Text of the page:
Amy posing with, to her left, comedian and film star Charlie Chaplin, the American-born British politician Lady Nancy Astor and Irish playwright George Bernard Shaw
Amy posing with, to her left, comedian and film star Charlie Chaplin, the American-born British politician Lady Nancy Astor and Irish playwright George Bernard Shaw, following a luncheon party, 25 February 1931, held in honour of Chaplin. Shaw had a keen interest in aviation and, it was reported in the press, he and Chaplin were far more interested in Amy than each other. Image courtesy of The Amy Johnson Estate.

Amy soon returned to flying, cementing her fame with more records. In July/August 1931, she and her old engineering instructor, Jack Humphreys, made a record-breaking 10 day flight London to Japan in a Puss Moth named ‘Jason II’. Amy broke flight records again, flying solo to Cape Town, South Africa, in 1932 and regaining this record in 1936.

She married Jim Mollison in 1932. He had set flight records himself, including the first solo crossing of the Atlantic. They were a world-famous glamorous celebrity couple – the ‘flying sweethearts – often flying together on highly publicised trips, including attempting a long distance record by flying from Pendine Sands, Wales, across the Atlantic to New York.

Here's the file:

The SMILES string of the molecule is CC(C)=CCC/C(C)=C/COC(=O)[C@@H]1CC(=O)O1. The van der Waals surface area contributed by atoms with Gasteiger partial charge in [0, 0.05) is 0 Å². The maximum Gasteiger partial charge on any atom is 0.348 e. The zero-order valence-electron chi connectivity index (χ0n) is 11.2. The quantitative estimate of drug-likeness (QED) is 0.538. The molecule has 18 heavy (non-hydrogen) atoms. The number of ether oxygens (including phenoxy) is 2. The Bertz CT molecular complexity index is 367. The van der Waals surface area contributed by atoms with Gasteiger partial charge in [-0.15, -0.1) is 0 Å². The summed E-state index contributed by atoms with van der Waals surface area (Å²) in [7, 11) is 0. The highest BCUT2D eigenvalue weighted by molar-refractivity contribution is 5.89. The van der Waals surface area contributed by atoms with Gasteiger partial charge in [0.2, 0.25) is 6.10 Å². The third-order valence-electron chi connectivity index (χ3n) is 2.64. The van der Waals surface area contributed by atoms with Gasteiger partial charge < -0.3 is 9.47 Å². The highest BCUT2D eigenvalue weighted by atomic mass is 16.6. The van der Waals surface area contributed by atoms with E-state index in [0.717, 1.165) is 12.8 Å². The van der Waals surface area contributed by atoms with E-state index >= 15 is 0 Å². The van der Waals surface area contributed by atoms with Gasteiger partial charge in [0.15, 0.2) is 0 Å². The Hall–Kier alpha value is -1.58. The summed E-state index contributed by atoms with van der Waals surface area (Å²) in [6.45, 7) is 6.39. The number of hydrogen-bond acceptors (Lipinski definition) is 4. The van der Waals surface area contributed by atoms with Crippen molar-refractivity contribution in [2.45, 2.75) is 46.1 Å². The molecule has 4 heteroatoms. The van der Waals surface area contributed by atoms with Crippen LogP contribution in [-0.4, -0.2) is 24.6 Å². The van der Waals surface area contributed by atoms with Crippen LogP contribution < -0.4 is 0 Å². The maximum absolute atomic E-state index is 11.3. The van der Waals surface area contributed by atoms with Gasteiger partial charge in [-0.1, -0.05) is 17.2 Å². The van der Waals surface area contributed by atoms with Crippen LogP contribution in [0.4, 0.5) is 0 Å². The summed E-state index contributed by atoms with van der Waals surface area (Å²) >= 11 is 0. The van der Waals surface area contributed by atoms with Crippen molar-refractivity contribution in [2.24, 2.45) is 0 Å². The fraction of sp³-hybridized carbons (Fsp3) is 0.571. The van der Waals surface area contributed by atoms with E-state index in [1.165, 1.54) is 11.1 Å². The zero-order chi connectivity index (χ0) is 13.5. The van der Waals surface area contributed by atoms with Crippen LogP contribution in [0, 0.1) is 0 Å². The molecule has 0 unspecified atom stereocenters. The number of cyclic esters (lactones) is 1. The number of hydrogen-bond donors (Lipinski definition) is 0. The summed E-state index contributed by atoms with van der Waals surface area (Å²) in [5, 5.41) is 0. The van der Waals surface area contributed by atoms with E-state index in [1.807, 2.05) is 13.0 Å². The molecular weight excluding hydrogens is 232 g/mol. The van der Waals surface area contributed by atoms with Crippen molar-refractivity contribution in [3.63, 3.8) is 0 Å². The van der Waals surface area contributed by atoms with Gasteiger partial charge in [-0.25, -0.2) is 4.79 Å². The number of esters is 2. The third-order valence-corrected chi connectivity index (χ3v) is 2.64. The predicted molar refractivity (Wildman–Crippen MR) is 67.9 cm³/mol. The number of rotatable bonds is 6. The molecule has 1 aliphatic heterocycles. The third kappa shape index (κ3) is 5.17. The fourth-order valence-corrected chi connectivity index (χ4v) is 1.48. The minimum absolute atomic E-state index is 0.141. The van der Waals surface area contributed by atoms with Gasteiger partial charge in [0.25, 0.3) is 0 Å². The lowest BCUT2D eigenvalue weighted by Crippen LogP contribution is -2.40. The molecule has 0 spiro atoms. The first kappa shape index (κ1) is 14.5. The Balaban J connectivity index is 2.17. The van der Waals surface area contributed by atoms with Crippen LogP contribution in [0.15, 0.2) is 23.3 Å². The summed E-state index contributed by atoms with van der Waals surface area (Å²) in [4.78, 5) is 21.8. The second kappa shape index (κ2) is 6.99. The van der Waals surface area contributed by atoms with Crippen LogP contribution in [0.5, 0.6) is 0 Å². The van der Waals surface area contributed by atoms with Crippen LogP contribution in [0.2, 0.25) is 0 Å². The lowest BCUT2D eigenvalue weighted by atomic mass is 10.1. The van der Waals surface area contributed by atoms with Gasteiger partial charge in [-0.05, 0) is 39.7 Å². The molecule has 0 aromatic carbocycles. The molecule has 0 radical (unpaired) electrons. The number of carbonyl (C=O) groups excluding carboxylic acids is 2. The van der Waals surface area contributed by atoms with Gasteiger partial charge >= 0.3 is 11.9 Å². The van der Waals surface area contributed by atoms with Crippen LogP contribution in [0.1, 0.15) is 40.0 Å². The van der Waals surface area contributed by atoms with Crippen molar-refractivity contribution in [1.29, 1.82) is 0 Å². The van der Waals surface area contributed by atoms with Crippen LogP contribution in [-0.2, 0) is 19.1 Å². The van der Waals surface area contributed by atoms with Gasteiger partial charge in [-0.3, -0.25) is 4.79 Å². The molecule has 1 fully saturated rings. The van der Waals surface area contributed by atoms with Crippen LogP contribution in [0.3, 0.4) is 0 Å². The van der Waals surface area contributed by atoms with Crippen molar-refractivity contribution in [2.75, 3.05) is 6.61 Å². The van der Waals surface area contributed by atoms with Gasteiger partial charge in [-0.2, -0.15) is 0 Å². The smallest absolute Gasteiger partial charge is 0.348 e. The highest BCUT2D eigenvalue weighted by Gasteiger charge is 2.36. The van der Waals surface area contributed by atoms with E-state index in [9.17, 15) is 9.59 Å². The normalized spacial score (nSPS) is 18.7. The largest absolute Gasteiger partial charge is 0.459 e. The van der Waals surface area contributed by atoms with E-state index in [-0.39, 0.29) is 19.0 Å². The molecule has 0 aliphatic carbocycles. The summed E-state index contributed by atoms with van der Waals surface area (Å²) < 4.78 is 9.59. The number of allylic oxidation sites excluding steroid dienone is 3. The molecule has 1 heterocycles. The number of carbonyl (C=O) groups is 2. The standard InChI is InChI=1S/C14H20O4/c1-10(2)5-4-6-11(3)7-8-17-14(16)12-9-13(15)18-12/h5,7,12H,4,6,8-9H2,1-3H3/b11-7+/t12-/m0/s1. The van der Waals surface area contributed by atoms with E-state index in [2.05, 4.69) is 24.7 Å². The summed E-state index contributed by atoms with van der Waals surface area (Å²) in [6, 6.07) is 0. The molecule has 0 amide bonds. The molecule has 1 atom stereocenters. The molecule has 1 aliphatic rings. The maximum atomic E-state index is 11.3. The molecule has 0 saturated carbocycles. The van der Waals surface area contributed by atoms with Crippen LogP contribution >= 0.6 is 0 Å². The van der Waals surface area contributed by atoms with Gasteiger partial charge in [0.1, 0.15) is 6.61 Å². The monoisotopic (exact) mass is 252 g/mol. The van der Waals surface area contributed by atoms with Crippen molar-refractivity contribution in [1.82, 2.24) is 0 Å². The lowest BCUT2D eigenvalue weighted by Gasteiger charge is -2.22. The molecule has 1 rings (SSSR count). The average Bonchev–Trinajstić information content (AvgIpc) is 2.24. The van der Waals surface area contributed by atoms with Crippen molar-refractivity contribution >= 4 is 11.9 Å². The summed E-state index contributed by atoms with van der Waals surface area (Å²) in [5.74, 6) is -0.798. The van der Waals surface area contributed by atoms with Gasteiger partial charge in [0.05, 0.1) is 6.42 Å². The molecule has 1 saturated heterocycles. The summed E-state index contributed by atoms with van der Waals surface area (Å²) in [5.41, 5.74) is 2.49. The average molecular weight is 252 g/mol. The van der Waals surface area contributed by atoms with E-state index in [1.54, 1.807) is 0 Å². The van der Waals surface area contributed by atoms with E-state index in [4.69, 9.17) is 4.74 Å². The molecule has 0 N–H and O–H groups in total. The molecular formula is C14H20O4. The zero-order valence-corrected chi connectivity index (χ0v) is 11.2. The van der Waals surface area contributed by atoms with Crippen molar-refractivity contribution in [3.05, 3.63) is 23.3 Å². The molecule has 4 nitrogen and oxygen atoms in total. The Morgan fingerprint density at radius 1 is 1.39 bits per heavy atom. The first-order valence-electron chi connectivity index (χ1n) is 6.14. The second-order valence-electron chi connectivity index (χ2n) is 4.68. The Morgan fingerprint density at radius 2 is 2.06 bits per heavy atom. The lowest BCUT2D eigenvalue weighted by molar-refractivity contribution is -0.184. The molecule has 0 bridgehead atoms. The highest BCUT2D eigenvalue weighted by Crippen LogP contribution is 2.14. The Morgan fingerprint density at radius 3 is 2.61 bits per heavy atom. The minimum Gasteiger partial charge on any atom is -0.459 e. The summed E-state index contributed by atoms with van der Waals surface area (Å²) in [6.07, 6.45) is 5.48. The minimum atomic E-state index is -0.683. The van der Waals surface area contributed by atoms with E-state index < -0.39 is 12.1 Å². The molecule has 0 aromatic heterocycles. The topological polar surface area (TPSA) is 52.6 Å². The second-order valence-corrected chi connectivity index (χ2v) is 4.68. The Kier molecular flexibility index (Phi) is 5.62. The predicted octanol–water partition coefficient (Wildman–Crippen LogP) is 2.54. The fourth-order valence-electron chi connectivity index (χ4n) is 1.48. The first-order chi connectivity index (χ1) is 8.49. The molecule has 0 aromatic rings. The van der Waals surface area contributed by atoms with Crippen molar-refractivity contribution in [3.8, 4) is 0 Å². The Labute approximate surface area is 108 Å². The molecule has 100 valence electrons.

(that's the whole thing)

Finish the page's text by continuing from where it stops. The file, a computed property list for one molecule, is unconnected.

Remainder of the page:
Amy Johnson (left) and Amelia Earhart in New York,
Amy Johnson (left) and Amelia Earhart in New York, 2 August 1933. Amelia was America’s ‘first lady of the air’ – the first woman to fly solo across the Atlantic. She disappeared in mysterious circumstances while flying over the Pacific Ocean in 1937. Image courtesy of The Amy Johnson Estate.